NEW YORK (CNNMoney.com) -- The number of first-time filers for unemployment insurance rose last week for the first time in a month, according to a weekly government report released Thursday.
There were 471,000 initial jobless claims filed in the week ended May 15, up 25,000 from an upwardly revised 446,000 the previous week, according to the Labor Department's weekly report.
The number of claims was higher than expected and curbed a four-week trend of losses. Economists surveyed by Briefing.com had expected new claims to fall to 439,000.
Initial claims have been stuck in a rut near the mid- to upper- 400,000s since November. A one-week bounce up isn't all that alarming, but economists would like to see it move below 400,000 as further indication of a recovery, said John Canally, an economist with LPL Financial.
"Companies need to be more confident in the recovery, and you seem to be seeing that. It's a bit perplexing why claims haven't fallen more," he said. "In general, most businesses are pretty confident if you look at first quarter earnings reports and comments made by management. Where hiring hasn't occurred yet is in small businesses."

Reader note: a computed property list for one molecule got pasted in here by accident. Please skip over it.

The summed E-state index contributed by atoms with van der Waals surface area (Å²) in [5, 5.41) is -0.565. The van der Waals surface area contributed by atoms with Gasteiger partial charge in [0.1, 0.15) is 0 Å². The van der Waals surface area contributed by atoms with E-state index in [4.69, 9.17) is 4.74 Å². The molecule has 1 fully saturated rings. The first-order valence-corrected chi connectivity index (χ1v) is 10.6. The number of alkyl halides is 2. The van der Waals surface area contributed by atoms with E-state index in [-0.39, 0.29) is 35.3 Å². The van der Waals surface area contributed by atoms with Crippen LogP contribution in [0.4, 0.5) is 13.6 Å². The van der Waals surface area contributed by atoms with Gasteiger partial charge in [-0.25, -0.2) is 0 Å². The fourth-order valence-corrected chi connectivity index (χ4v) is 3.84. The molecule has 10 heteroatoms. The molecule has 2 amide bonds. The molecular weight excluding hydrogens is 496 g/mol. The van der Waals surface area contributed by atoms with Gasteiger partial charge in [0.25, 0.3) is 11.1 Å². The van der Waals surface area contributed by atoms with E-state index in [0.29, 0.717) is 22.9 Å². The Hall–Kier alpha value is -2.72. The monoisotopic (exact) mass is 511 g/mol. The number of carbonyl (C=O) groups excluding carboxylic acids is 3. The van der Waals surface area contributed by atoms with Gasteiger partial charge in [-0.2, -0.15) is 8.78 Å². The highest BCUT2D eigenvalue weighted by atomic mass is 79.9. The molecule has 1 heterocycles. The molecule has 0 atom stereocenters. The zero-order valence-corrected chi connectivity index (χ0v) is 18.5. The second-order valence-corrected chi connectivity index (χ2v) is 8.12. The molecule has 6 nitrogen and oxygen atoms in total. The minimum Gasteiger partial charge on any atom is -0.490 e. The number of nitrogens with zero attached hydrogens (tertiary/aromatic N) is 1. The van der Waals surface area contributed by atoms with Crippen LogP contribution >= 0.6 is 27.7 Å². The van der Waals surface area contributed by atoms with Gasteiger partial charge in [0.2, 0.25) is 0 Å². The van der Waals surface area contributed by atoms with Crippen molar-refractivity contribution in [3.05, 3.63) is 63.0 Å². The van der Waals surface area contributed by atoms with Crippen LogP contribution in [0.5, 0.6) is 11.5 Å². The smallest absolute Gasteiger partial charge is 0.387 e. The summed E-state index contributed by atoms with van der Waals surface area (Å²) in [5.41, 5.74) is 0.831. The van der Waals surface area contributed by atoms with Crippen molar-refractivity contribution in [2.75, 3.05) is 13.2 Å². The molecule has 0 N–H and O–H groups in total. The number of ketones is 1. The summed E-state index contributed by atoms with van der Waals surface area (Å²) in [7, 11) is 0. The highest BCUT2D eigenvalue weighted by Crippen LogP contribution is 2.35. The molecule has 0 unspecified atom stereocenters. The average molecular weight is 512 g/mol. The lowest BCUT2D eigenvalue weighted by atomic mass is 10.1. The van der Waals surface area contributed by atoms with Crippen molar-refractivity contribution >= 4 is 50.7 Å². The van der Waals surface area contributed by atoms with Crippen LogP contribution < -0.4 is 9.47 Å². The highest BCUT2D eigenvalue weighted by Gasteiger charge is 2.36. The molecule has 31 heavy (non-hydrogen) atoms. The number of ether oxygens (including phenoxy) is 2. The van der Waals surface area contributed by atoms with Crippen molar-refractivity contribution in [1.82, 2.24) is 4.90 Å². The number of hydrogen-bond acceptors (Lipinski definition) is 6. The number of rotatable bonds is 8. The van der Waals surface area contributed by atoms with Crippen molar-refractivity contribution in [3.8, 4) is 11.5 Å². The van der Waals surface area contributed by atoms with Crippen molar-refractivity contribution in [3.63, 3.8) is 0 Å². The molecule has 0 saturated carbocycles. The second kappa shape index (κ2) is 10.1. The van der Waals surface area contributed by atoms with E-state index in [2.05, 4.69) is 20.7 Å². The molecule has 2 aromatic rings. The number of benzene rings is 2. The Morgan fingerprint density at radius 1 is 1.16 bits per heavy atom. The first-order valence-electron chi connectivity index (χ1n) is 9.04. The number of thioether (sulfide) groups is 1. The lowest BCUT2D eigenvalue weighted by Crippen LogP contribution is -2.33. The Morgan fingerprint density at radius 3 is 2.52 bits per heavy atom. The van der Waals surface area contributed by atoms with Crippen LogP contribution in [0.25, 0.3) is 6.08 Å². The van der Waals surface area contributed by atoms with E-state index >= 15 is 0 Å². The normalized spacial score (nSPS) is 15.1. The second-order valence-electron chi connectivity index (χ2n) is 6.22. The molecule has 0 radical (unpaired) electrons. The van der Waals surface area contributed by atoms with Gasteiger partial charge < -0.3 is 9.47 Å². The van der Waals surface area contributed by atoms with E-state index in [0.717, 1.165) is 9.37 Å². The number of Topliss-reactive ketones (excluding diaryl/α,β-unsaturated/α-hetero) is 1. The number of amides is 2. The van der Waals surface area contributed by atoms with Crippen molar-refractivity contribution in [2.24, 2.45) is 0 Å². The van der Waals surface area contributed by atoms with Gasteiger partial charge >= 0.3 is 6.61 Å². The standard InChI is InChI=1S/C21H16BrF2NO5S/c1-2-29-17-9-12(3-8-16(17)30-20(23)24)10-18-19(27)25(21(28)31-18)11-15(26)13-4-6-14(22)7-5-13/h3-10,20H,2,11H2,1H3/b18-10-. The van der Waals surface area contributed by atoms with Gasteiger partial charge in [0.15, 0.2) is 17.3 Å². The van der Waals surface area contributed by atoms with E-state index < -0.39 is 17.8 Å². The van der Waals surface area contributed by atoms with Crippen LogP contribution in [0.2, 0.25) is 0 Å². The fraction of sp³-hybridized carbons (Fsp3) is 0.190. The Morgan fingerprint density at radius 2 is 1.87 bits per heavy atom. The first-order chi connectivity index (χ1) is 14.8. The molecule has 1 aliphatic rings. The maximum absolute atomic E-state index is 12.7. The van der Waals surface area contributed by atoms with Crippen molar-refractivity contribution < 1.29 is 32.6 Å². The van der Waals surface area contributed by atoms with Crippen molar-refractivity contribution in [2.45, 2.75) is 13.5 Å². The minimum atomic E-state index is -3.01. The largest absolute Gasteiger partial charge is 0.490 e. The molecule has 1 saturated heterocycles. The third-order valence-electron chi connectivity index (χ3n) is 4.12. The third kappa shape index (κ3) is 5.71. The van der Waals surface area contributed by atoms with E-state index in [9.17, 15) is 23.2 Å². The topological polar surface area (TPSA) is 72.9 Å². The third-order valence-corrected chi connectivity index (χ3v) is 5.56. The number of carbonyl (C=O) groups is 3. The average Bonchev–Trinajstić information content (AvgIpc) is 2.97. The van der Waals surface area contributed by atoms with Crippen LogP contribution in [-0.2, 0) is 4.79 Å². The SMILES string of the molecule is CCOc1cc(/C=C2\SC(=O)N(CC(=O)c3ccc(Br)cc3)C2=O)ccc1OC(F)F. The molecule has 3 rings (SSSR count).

The four-week moving average for weekly initial claims was 453,500, up slightly from 450,500 from the previous week. The Labor Department tracks the four-week moving average of the weekly figures, to smooth out the volatility of the measure.
Meanwhile, 4,625,000 people continued to file unemployment claims for their second week or more, during the week ended May 8, the most data available. That's down from an upwardly revised 4,665,000 the week before.
Standard unemployment benefits usually last 26 weeks. The continued claims number does not include those who have moved into state or federal extensions, or people whose benefits have expired but may still be without a job.
The weekly report follows on the heels of a Federal Reserve announcement Wednesday, that the central bank has reduced its forecast for the nation's unemployment rate to a range between 9.1% and 9.5% this year, versus 9.5% to 9.7% in January.
The Chinese social networking startup priced low but traded up. More
As Detroit moves closer to reaching a bankruptcy deal, retired civilian workers are poised to be left worse off than firemen and police officers. More